Marc Aube

Domain objects and code organization

November 23, 2013 | 5 Minute Read

A few days – or was it weeks – ago, I answered hastily to a question on the Symfony2 Google Group. The question is simple but the answer is not : How do your organise your code in a Symfony project?

I’ve had some time to think about it and wanted to elaborate on the subject. Writing makes me think, and thinking is good.

Everyone has their own way to do this. Some organize their code in a way that makes them faster – like in the RAD edition. Some others take the time and put the emphasis on making things isolated, modular and re-usable. Most of us fall somewhere in the middle, still trying to find the structure that suits us, our workflow or our organization the most.

My original answer to the question was to keep the domain logic separate from the bundle code, i.e. place it in a re-usable library. The reason is that your business logic should be encapsulated into models, outside of persistance concerns, logging and all that jive that comes with writing bundles.

In his book A year with Symfony, Matthias Noback dedicated a whole section, 5 chapters, on how to be a good Symfony developper. What resonated the most with me in these chapters was to rely less on the structure provided by the framework to write your business logic. The framework is the glue that holds everything together in a – mostly – elegant way. It’s not the end-all be-all of your application.

If in a couple of years you decide that this framework doesn’t fit your business case anymore, you take your marbles – or libraries – and you play somewhere else. It’s as simple as that.

My own evolution

When I started working with Symfony, 2 years ago, I had a serious distaste for annotations and rapidly fell in love with the simplicity of yaml. I wrote schemas in yaml and generated the code for my entities using the Doctrine console commands.

Now I realize how fast the code gets mixed-up with that workflow. The persistance logic is defined in your yaml schemas and the behaviour is defined in the entities. It seems like everything is isolated right? Where do the persistance callbacks are written in this scenario? Ah yeah … in the entities with your business logic, and that sucks.

If you were to move those entities outside of your Symfony project, let’s say you wanted to write another app in another framework from the same business domain, you’d find yourself stuck with a lot of extra code you don’t really need. Moreover, you’d have no clean way of extracting the business models from your bundle – copy paste anyone? If some business rule change, can you still make the change in only one place? Yeah, that’s what I thought.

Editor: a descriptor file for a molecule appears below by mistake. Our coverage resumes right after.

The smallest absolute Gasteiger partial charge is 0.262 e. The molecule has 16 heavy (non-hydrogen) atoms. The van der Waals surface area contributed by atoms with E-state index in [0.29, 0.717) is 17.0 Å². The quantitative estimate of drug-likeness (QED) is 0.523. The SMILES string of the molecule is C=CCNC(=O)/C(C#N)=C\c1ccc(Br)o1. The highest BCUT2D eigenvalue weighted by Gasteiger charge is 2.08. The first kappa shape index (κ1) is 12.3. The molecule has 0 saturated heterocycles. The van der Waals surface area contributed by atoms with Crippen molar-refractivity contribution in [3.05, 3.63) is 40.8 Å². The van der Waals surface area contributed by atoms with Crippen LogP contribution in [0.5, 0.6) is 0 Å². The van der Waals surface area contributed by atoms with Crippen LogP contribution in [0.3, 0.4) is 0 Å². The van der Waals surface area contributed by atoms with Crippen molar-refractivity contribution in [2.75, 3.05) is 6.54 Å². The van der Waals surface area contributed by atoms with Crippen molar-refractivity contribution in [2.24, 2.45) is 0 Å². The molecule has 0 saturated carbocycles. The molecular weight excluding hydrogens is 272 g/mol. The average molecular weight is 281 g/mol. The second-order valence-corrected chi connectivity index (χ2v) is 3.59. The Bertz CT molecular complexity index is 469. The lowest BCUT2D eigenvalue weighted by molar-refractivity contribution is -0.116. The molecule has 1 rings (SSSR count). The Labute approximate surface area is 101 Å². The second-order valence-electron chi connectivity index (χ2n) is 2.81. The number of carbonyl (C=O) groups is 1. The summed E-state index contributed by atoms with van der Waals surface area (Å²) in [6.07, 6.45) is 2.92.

My answer to that, and that might change again in the future, is to write your business logic in a library. Define your models there and then in your bundles you define entities that extend those base models.

Let’s write a bit of code to illustrate that. First the model :


namespace Acme\DomainLib\Model;

class Customer
    private $name;
    private $lastname;
    private $balance;

    public function payBalance($money)
        // business logic

And then the entity :


namespace Acme\AppBundle\Entity;

use Acme\DomainLib\Model\Customer as BaseCustomer;
use Doctrine\ORM\Mapping AS ORM;

 * @ORM\Entity
 * @ORM\Table(name="customers")
class Customer extends BaseCustomer
     * @ORM\Column(type="integer")
     * @ORM\Id
     * @ORM\GeneratedValue(strategy="AUTO")
     private $id;

     * @ORM\Column(type="string")
    private $name;

    // ...

So, the code for the entities is pretty simple and all related to persistance, yay! Basically, we defined in our entity how our model should be stored and thats it. The business logic stays in the model, and the persistance logic stays in the entity.

We were also able to add an id attribute, which we don’t really care about in our business domain, but do care about when dealing with databases and persistance. That’s a nice separation of concerns right there.


Now it’s easy to keep my business logic in a separate git repository and add it as a dependency to my project(s).

If the business rules change – and gosh you know they do –, we make the change in the library code and update our projects dependencies.

Now if I want to use Laravel for a sub-system, I can. If I want to use Silex for an internal API, I can.

By the way, if you found a typo, please fork and edit this post. Thank you so much!